NRC spokesman Scott Burnell says, today, the government is laying out the
ground rules.

“The NRC has focused on large commercial scale nuclear power plants for
several decades. We have requirements for safety systems, for security
where these small reactor designers need to look at our requirements
closely, to make sure they can meet them.”

Burnell says some small reactor designs include technology the NRC has
never approved before.

He says it could take the government up to ten years to evaluate those
designs.

For The Environment Report, I’m Shawn Allee.

Related Links

Interview: Great Lakes Need Citizen Input

A recent report indicates many of the problems troubling the Great Lakes are due to poor governance of the lakes. The Great Lakes Radio Consortium’s Lester Graham talked with the chief author of the report, Restoring Greatness to Government: Protecting the Great Lakes in the 21st Century. Dave Dempsey is a policy advisor with the Michigan Environmental Council, which published the report:

Transcript

A recent report indicates many of the problems troubling the Great Lakes are due to poor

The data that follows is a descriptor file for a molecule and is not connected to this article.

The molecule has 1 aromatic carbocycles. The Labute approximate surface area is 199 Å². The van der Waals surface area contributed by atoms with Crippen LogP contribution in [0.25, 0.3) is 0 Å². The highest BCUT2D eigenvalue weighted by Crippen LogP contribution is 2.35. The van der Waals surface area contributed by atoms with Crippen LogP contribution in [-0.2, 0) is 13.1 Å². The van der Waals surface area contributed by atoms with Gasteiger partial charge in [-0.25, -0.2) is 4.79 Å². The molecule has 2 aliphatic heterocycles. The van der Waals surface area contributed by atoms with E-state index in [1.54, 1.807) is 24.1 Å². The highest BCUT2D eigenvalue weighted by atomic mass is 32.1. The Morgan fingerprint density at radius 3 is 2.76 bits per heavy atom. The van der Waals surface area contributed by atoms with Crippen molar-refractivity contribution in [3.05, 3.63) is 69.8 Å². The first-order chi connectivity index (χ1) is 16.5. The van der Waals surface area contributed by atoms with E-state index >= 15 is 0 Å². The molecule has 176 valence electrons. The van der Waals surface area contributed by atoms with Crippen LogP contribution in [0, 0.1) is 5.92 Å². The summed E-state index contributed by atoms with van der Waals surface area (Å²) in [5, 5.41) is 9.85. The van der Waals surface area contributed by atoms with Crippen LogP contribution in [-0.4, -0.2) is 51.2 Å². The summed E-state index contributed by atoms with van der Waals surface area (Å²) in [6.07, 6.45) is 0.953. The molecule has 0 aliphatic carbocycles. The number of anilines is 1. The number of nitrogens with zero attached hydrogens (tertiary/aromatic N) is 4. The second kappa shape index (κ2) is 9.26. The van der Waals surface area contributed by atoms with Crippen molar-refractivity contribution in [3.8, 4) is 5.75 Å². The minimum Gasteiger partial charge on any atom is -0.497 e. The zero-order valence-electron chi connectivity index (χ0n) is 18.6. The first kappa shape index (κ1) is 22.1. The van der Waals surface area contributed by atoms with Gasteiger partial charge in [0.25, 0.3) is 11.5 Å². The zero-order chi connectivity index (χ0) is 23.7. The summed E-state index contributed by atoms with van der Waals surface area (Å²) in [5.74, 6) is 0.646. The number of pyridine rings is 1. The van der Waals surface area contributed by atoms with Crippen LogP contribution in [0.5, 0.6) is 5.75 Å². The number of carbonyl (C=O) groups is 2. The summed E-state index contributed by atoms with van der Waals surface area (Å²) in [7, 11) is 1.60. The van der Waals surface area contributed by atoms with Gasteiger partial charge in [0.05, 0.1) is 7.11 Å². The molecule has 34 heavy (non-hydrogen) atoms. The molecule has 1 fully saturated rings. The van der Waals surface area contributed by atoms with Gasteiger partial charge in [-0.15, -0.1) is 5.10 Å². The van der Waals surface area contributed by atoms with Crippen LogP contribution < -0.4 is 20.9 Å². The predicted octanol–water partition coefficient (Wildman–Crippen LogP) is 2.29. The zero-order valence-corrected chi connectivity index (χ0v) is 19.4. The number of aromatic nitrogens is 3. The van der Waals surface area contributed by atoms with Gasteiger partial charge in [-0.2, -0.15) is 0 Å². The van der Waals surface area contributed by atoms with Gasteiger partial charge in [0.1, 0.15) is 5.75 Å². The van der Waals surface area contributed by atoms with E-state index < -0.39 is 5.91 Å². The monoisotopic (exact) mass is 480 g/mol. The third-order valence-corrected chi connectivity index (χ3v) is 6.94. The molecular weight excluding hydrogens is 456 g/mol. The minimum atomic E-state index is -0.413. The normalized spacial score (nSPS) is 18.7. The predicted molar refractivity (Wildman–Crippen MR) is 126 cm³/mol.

governance of the lakes. The Great Lakes Radio Consortium’s Lester Graham talked with the
chief author of the report Restoring Greatness to Government: Protecting the Great Lakes in
the 21st Century
. Dave Dempsey is a policy advisor with the Michigan Environmental
Council, which published the report:


Dave Dempsey: “Well, we have sick Great Lakes in part because we have a sick governance
system. We have an array of 21st century problems facing the lakes from climate change to
continued degradation of some of our waters with toxic chemicals, but we have a 19th century
system of government that’s trying to protect them and failing.”


Lester Graham: “Now, the International Joint Commission, which is a body made up of